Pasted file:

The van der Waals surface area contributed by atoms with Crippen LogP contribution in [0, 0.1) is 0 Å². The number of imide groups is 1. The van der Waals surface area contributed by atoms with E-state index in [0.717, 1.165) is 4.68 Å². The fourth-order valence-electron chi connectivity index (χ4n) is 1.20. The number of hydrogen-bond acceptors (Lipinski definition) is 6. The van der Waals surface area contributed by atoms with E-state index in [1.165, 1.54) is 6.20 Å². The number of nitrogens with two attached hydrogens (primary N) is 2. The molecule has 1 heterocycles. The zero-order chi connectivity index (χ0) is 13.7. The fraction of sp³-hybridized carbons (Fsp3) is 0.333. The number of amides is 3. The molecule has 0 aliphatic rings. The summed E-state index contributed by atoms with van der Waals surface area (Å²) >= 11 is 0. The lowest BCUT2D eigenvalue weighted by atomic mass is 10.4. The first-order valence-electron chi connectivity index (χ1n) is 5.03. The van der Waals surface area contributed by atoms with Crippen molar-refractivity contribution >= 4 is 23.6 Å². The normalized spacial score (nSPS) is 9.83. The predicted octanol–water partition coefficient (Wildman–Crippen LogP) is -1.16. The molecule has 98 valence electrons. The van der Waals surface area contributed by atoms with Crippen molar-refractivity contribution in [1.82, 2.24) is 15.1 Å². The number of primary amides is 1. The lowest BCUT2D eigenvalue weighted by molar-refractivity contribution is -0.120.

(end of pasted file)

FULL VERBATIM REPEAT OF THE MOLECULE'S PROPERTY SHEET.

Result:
The van der Waals surface area contributed by atoms with Crippen LogP contribution in [0, 0.1) is 0 Å². The number of imide groups is 1. The van der Waals surface area contributed by atoms with E-state index in [0.717, 1.165) is 4.68 Å². The fourth-order valence-electron chi connectivity index (χ4n) is 1.20. The number of hydrogen-bond acceptors (Lipinski definition) is 6. The van der Waals surface area contributed by atoms with E-state index in [1.165, 1.54) is 6.20 Å². The number of nitrogens with two attached hydrogens (primary N) is 2. The molecule has 1 heterocycles. The zero-order chi connectivity index (χ0) is 13.7. The fraction of sp³-hybridized carbons (Fsp3) is 0.333. The number of amides is 3. The molecule has 0 aliphatic rings. The summed E-state index contributed by atoms with van der Waals surface area (Å²) >= 11 is 0. The lowest BCUT2D eigenvalue weighted by atomic mass is 10.4. The first-order valence-electron chi connectivity index (χ1n) is 5.03. The van der Waals surface area contributed by atoms with Crippen molar-refractivity contribution >= 4 is 23.6 Å². The normalized spacial score (nSPS) is 9.83. The predicted octanol–water partition coefficient (Wildman–Crippen LogP) is -1.16. The molecule has 98 valence electrons. The van der Waals surface area contributed by atoms with Crippen molar-refractivity contribution in [1.82, 2.24) is 15.1 Å². The number of primary amides is 1. The lowest BCUT2D eigenvalue weighted by molar-refractivity contribution is -0.120.